If you haven’t noticed by now, I’m a little obsessed with vintage anatomy diagrams. It was even my first tattoo inspiration. The images are so simple and delicate in their detail. These two dimensional images of the body are a beautiful work of art. Expand that observation to the working moving body and it’s a downright masterpiece. Every great artist, no matter their medium, uses their body to create their art and it got me thinking…. So many of us, myself included, don’t treat our bodies like the valuable works of art they are – despite our deep dependency that they work, and work well, in order for us to be successful and thrive. As we look toward this New Year we wanted to plant some seeds of inspiration, introspection, and opportunity for gratitude toward your body and what it allows you to do.
Inspiration: Fun Facts!
1. If you made a print of your external ear it would be completely unique to you – much like a finger print.
2. Evolutionarily speaking, our knees (with the floating knee cap) developed into a type of pulley system to allow us to stand up fully straight on two legs.
3. Your diaphragm and pelvic floor work together during proper breathing to expand and contract the space in your torso. That expansion and contraction movement creates a gentle massage for the organs that promotes blood flow, and thus proper function of the organs.
Introspection: Three Considerations for Treating Yourself More Like a Work of Art
A piece of precious artwork is taken very seriously, considered of high value, handled with extreme care is taken to preserve its best integrity, and placed in an optimal environment to be admired and cherished.
Learn and new skill with your body: A sport, Pilates (wink wink!), a Feldenkrais class, a Melt class, or a dance class. Anything that’s going to make you really think about how you are physically completing a task. This suggestion is meant to inspire an opportunity to learn something new about your body, build a deeper relationship with why you do what you do and move the way you move. Much like you would read a biography about your favorite artist to learn how they worked to create.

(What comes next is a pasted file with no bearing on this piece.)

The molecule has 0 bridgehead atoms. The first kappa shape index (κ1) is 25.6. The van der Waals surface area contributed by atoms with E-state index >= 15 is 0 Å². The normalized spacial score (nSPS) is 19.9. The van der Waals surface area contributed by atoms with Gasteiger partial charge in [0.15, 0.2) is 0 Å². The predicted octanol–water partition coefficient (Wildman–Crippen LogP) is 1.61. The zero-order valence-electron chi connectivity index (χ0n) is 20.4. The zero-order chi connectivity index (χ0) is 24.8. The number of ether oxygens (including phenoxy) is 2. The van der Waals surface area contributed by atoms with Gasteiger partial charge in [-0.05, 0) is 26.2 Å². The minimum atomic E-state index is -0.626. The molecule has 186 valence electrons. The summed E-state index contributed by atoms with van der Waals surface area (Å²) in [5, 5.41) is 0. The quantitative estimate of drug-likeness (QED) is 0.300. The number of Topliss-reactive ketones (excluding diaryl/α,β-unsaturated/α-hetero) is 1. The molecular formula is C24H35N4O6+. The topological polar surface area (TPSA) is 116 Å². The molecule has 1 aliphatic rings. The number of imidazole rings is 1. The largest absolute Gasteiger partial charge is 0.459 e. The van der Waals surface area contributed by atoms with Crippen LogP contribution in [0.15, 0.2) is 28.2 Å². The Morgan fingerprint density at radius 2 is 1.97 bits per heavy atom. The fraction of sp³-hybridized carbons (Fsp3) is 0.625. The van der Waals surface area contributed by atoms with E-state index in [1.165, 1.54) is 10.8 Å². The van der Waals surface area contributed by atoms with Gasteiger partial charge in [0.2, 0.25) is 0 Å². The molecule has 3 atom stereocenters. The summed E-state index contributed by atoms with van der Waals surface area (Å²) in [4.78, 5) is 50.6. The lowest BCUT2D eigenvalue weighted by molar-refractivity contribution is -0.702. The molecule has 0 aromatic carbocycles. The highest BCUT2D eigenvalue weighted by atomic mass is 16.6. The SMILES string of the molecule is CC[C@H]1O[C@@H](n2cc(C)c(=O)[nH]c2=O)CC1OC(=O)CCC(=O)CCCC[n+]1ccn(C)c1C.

Consider the food you eat. Is it balanced high quality fuel eaten with enjoyment? Do you give yourself time to taste and to digest? What if a painting or a sculpture was made with inadequate materials and not given the proper time to dry/set?
What is your approach to pain, injury, or illness? Are you preventive when it comes to keeping cold and flu season at bay by getting enough sleep, taking recommended vitamins, keeping up with your exercise routine? If you do get sick or suspect an injury of some sort do you address it immediately or let it linger? If you invested in a valuable piece of art then realized the temperature or lighting environment was slowly deteriorating it, wouldn’t you immediately investigate how to improve conditions in order to prevent anymore destruction or reverse the damage?
Gratitude: 3 Simple things to show your body your appreciation.
Breathe: I know I recommend this a lot….. but it’s just so easy and accomplishes so much in such a short period of time! Taking 30 to 60 seconds to actively focus on taking large expansive breaths calms your body and mind, creates space in your torso, relieves your spine and organs of compression, allows more oxygen in the blood which means more energy. More energy means more awareness of your body and more opportunity to interrupt physical stress responses.
Move: A client once asked “Is it even worth it to start a practice if I can’t be fully consistent until a later date?” My answer will always be “YES!”. Our bodies are made to be way more active than the majority of us typically are. Any movement – five minutes of stretching, ten minutes of yoga, twenty minutes on a bike – is better than nothing. The benefits of doing something outweigh the consequences of doing nothing.
Something Fancy: Soak your feet with Epsom salt, steam your face with some essential oils, dry brush your body before a shower and take time to appreciate how far you’ve come no matter your goal. It’s hard to find a way to say that without it sounding cliché, but it’s true. The perfection monster is a fickle trickster that never really lets us feel good about what we have accomplished. Since this is a time of gratitude here’s a little permission to note and celebrate what you have achieved.
From the heart,
Brittany and The Co